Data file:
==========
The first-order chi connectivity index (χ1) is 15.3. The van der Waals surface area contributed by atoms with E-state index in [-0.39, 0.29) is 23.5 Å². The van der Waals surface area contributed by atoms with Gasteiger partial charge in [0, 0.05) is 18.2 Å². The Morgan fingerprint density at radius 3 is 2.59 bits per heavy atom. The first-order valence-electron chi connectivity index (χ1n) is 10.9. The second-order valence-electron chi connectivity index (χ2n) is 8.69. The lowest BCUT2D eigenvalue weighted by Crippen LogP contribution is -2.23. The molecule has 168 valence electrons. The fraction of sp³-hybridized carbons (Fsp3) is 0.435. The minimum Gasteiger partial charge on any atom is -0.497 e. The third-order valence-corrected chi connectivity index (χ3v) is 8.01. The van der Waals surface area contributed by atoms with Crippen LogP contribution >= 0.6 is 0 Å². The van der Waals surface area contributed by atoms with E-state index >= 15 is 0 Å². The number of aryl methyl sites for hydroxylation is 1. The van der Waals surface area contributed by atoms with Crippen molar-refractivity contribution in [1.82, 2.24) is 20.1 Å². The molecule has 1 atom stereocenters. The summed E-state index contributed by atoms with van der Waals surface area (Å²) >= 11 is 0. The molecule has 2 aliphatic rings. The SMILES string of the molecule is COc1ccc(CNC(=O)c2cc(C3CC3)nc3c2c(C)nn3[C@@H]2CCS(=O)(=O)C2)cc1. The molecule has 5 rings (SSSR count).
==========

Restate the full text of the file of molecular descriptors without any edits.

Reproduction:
The first-order chi connectivity index (χ1) is 15.3. The van der Waals surface area contributed by atoms with E-state index in [-0.39, 0.29) is 23.5 Å². The van der Waals surface area contributed by atoms with Gasteiger partial charge in [0, 0.05) is 18.2 Å². The Morgan fingerprint density at radius 3 is 2.59 bits per heavy atom. The first-order valence-electron chi connectivity index (χ1n) is 10.9. The second-order valence-electron chi connectivity index (χ2n) is 8.69. The lowest BCUT2D eigenvalue weighted by Crippen LogP contribution is -2.23. The molecule has 168 valence electrons. The fraction of sp³-hybridized carbons (Fsp3) is 0.435. The minimum Gasteiger partial charge on any atom is -0.497 e. The third-order valence-corrected chi connectivity index (χ3v) is 8.01. The van der Waals surface area contributed by atoms with Crippen LogP contribution >= 0.6 is 0 Å². The van der Waals surface area contributed by atoms with E-state index >= 15 is 0 Å². The number of aryl methyl sites for hydroxylation is 1. The van der Waals surface area contributed by atoms with Crippen molar-refractivity contribution in [1.82, 2.24) is 20.1 Å². The molecule has 1 atom stereocenters. The summed E-state index contributed by atoms with van der Waals surface area (Å²) >= 11 is 0. The molecule has 2 aliphatic rings. The SMILES string of the molecule is COc1ccc(CNC(=O)c2cc(C3CC3)nc3c2c(C)nn3[C@@H]2CCS(=O)(=O)C2)cc1. The molecule has 5 rings (SSSR count).